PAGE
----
Justin Bieber reveals he's using hyperbaric oxygen therapy. What is it and how does it work?

The singer shared video of himself on Instagram sleeping in an oxygen chamber.

Justin Bieber shared images of himself on Instagram inside a hyperbaric oxygen chamber, a type of therapy normally used for issues like wound healing and carbon monoxide poisoning.

Fans are now wondering if the pop star is using the chamber to improve his mental health. Bieber, 25, has been very public in recent Instagram posts about his current state.

“Been struggling a lot. Just feeling super disconnected and weird,” he wrote, in part, in a March 10 post.

Bieber explained to his fans in a post Monday that he is not touring or releasing new music because he is "very focused on repairing some of the deep rooted issues that I have as most of us have, so that I don’t fall apart, so that I can sustain my marriage and be the father I want to be.”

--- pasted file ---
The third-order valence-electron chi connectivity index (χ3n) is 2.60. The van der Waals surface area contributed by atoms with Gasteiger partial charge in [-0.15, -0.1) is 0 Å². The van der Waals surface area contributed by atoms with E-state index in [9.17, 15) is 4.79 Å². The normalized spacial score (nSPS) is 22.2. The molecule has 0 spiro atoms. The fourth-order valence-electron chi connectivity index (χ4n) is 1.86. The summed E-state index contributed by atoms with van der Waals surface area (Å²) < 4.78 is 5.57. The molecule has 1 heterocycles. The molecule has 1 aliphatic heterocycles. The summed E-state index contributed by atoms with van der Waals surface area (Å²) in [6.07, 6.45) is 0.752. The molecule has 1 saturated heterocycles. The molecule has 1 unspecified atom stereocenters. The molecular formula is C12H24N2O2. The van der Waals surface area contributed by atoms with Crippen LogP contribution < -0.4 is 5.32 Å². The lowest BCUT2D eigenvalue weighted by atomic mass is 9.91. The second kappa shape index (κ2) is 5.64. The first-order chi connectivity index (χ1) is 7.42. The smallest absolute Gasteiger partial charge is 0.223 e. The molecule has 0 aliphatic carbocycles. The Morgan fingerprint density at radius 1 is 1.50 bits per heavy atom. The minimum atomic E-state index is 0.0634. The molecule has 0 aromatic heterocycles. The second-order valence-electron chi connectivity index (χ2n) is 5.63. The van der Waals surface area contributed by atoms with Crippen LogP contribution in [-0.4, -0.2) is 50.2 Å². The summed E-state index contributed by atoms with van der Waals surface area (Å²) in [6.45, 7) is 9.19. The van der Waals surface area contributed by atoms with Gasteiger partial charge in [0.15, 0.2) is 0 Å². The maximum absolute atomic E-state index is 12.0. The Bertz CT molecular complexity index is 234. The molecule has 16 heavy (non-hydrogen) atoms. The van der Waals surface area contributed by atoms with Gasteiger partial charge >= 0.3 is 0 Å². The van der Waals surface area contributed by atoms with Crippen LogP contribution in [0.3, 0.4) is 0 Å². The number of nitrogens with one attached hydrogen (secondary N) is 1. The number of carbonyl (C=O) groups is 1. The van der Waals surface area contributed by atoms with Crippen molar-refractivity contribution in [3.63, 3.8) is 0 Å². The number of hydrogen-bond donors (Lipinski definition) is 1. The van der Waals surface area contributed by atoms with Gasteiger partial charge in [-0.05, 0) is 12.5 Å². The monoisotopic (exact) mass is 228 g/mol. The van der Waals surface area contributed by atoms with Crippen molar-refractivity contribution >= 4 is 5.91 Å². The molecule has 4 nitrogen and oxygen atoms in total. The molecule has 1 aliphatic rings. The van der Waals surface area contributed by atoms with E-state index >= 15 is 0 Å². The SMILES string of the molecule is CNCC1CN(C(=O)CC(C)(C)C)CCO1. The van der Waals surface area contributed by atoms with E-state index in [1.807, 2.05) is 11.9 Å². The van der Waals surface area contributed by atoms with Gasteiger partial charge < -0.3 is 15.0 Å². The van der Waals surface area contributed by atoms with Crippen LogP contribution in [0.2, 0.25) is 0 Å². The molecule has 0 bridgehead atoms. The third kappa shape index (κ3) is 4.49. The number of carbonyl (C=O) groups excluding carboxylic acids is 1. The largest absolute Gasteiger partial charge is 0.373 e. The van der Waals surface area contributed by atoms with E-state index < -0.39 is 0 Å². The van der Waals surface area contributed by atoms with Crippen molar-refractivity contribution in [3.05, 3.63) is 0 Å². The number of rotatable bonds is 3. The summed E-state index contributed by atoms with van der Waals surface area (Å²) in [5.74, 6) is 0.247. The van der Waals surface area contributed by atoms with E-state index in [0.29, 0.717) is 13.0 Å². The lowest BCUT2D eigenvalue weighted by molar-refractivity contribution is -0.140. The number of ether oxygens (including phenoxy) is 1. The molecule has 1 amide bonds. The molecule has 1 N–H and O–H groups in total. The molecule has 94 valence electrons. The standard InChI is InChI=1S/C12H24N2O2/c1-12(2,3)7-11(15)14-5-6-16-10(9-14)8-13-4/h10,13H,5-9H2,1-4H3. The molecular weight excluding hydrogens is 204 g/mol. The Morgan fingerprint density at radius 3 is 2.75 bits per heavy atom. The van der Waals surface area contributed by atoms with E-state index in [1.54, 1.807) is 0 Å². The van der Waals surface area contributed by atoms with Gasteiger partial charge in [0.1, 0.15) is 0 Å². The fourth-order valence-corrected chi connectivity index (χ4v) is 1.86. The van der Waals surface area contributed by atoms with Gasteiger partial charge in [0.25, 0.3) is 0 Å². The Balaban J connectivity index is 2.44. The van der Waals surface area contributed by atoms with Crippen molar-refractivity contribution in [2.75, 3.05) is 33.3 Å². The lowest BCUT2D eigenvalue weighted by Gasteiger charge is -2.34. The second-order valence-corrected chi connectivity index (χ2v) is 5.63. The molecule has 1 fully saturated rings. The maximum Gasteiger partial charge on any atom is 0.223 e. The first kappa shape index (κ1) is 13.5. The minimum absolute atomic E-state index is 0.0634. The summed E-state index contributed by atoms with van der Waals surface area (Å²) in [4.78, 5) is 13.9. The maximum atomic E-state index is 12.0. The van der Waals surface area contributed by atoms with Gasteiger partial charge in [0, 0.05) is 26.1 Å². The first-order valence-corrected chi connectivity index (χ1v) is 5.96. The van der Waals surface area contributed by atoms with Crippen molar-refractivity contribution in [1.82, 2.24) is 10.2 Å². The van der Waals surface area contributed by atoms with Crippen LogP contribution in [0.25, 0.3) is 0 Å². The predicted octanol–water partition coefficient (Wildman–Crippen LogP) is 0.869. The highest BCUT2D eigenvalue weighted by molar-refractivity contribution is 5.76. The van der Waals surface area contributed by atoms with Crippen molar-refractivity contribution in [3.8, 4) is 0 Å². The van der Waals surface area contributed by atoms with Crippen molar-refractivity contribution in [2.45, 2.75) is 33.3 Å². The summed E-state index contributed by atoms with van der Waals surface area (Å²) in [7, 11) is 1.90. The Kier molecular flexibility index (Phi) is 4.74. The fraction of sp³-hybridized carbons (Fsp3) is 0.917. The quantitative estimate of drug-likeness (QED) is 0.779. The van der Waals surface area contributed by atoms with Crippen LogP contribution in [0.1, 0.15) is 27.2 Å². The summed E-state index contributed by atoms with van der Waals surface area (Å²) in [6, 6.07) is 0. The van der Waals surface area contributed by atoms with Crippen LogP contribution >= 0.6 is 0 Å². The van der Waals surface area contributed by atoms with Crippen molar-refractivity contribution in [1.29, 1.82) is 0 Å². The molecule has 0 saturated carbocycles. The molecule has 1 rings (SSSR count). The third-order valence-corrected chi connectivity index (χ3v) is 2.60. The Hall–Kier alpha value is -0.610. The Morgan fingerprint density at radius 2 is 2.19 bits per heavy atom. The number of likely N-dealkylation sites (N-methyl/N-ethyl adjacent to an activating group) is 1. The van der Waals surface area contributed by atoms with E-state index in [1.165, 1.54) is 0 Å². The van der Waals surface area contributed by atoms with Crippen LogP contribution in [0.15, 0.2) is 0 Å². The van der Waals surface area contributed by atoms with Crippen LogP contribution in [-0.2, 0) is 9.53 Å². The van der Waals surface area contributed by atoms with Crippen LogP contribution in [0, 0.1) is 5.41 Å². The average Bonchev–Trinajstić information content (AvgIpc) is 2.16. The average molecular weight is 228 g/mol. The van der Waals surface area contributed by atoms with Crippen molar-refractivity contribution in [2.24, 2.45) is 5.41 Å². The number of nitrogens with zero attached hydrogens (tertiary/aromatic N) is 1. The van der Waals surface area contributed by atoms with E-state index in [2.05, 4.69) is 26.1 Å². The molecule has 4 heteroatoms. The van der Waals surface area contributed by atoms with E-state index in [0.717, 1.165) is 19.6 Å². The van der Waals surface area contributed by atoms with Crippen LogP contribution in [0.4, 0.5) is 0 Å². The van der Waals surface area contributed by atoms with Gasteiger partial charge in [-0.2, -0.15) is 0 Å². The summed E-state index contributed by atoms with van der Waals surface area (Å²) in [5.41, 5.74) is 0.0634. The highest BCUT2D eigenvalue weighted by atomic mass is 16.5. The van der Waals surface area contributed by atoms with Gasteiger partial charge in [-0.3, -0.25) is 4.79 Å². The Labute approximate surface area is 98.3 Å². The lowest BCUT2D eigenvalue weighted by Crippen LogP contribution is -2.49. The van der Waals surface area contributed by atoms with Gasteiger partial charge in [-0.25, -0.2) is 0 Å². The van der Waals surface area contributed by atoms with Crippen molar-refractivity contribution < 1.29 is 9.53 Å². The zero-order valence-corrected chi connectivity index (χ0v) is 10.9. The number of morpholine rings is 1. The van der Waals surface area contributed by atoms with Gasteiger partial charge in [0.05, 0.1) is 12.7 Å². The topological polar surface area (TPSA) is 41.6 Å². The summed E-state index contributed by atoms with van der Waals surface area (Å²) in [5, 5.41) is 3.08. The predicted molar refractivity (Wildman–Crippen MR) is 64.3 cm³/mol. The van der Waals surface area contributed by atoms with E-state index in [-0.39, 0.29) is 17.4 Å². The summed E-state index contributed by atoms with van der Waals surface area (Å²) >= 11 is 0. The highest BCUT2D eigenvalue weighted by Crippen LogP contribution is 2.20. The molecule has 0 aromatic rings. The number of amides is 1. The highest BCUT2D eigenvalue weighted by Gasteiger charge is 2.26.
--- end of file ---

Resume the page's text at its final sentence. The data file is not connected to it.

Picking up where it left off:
Hyperbaric chambers have not been scientifically proven to improve mental health. The chambers are used off-label as a treatment for various conditions, including depression and anxiety, according to Eileen Comia, an integrated medicine specialist at Advance Biomedical Treatment Center in Connecticut.

“There is a good feeling and uplifting of the mood because it also increases serotonin and you feel energized,” she said. “Pain is decreased. You feel good afterwards.”

A hyperbaric chamber allows the patient to breathe in oxygen at air pressure levels 1.5 to 3 times higher than average, according to Johns Hopkins Medicine, a health system headquartered in Baltimore, Maryland.

The treatment is typically performed as an outpatient procedure and doesn't require hospitalization. At-home chambers, like the one seen in Bieber's video, are now being offered online for purchase and rent.

There are risks associated with the treatment, including eye damage, middle ear injury, lung injuries and fire, according to Dr. Jennifer Ashton, ABC News chief medical correspondent.

"Certain complementary therapies, even if they haven’t been fully borne out in the medical literature, as long as they’re low risk, if they offer some benefit, like yoga or acupuncture, things like that, then it’s OK," she said. "But anytime you’re talking about a major risk with something that is not FDA cleared or approved, you really need to proceed with caution."